spend billions of dollars on roads, schools and myriad other needs if 
development sprawls across the 450,000 acres of farms. "If we don't do 
anything, this will just be one big series of developments," Draper said. "We 
think it's important that our communities and wildlife have an alternative to 
what developers are proposing." 

To download a fact sheet and overview of the plan visit 
Great Turnout for 3rd Annual Rivers and Bluffs Birding Festival 

Lansing, IA, Tuesday, November 23, 2004 - The Nov. 12-14, '04 3rd Annual Rivers 
and Bluffs Birding Festival has come and gone, but the assistance of eleven 
co-sponsors and numerous other partnering businesses, organizations, and 
individuals made this three day event a significant success.  A total of at 
least 257 individuals from 53 cities in 9 states attended this year's 3-day 
event headquartered at Kee High School in Lansing. Birders came from Florida, 
California, Ohio, Kansas, Illinois and Michigan, plus Iowa and nearby Wisconsin 
and Minnesota.

Half-day birding trips on Saturday afternoon and Sunday morning explored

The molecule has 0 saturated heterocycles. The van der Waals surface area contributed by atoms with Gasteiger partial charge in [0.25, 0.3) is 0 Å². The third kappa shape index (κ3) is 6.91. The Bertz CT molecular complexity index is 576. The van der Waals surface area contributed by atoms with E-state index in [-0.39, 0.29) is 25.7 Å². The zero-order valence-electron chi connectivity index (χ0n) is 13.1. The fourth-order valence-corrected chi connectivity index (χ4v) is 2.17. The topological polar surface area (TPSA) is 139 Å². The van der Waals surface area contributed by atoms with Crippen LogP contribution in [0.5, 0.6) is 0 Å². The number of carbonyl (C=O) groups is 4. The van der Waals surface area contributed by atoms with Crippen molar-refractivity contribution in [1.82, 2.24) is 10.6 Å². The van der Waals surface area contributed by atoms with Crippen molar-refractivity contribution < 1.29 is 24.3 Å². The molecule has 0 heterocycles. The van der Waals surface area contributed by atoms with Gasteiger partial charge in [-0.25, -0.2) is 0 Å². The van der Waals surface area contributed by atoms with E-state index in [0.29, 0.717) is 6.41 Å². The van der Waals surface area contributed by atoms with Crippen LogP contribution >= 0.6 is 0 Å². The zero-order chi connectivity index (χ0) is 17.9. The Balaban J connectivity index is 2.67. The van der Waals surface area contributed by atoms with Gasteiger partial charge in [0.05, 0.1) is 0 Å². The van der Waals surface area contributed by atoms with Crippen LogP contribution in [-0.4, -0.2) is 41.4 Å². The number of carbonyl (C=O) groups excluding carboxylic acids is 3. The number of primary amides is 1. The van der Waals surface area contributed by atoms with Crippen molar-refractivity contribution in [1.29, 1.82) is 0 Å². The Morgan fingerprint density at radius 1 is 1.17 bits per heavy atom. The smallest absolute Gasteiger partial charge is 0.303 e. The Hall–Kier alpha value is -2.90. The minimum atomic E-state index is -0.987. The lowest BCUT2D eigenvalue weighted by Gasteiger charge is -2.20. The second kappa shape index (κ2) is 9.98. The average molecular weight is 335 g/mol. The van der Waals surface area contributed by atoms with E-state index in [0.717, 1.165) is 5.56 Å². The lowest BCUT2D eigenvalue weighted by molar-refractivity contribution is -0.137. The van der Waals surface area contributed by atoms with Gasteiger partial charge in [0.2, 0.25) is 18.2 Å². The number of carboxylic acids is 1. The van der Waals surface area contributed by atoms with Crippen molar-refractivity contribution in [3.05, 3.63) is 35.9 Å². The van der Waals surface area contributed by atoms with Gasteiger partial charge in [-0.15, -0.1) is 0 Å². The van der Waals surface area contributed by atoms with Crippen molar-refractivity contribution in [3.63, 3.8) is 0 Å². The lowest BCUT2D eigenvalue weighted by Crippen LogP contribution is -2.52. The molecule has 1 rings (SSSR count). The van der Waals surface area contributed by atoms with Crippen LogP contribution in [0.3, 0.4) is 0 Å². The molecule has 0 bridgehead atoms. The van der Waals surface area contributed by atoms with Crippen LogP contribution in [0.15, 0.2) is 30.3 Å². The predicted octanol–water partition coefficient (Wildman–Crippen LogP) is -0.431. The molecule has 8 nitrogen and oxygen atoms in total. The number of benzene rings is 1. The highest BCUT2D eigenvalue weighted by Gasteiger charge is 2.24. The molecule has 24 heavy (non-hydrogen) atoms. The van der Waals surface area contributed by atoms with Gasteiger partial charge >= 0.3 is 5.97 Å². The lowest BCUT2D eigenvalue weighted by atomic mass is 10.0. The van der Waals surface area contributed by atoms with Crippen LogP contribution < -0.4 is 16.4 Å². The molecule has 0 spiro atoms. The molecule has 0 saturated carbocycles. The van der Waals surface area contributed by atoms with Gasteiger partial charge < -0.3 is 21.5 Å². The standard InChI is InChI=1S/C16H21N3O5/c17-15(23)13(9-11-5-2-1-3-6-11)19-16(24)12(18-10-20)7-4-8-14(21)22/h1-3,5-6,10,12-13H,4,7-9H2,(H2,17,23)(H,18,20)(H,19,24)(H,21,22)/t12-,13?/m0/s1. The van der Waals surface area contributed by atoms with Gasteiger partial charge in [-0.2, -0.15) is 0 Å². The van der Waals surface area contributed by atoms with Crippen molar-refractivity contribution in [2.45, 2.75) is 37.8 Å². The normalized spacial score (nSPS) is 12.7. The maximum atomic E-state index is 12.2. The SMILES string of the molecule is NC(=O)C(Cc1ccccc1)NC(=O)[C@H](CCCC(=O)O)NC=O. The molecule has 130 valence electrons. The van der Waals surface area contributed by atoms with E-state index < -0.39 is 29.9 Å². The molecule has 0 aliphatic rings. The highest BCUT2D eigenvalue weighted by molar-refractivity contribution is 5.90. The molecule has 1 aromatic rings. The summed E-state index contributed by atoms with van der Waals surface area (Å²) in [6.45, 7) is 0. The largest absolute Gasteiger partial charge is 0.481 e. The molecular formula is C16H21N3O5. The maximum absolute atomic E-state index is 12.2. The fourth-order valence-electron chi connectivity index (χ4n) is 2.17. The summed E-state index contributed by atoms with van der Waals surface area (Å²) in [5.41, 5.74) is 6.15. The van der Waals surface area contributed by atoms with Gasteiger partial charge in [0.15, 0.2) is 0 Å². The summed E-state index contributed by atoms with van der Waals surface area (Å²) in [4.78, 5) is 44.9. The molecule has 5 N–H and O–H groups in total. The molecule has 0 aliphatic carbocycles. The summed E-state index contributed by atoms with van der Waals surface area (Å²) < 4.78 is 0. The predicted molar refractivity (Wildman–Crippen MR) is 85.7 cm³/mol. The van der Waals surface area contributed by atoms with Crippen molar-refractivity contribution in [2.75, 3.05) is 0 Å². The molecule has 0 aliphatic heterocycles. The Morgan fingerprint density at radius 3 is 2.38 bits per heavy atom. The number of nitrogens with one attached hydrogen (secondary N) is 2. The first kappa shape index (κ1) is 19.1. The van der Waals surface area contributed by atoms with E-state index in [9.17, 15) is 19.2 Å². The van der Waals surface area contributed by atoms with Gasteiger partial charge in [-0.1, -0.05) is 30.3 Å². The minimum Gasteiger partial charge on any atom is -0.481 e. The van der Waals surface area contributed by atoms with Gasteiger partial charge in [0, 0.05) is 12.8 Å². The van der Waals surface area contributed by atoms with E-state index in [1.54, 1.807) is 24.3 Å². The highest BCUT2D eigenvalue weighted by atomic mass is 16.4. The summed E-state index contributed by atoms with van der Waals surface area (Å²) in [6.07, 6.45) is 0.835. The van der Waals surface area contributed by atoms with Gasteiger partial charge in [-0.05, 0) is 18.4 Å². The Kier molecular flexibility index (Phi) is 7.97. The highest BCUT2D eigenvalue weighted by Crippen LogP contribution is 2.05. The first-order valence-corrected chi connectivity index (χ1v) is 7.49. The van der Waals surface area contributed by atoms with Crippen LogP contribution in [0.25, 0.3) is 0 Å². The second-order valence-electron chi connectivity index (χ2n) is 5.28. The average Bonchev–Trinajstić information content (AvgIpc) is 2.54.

Mississippi River habitats teeming with Tundra Swans and many varieties of 
ducks, as well as some upland habitats, all within easy driving distance in 
Iowa, Minnesota and Wisconsin. Two boat trips each day took participants nearer 
to waterfowl on Pool 9 of the Upper Mississippi River National Wildlife and 
Fish Refuge - one of Iowa's 70 officially recognized Important Bird Areas 

A total of 91 species of birds were observed during the event, the most popular 
bird of the festival being a Red-necked Grebe.  The composite total of 78 
species observed during the first two festivals was easily exceeded this year. 
Recent mild weather and the involvement of a higher number of excellent birders 
as bird trip leaders helped push the total species seen to a new high.
For more information on Audubon's Iowa IBA programs, visit 
www.iowabirds.org/IBA .  
Audubon New York Receives $5000 Member Item Grant for Audubon at Home 
Demonstration Garden

Albany, NY, Tuesday, November 23, 2004 - Building on Audubon's priority 
promotion of the Audubon At Home program, Audubon New York is working with 
Chapters across the state, urging them to advocate for the elimination of 
pesticide use, water conservation, water quality protection, and planting 
native species in their local communities.  As part of this initiative, Audubon 
New York is proud to announce that they have helped secure a $5,000 "Member 
Item" grant through State Senator Vincent Leibell for the Bedford Audubon 
Society's creation of a demonstration garden at their Bylane Farm Sanctuary in 
Katonah, NY.  

The demonstration garden at this sanctuary will help connect area residents to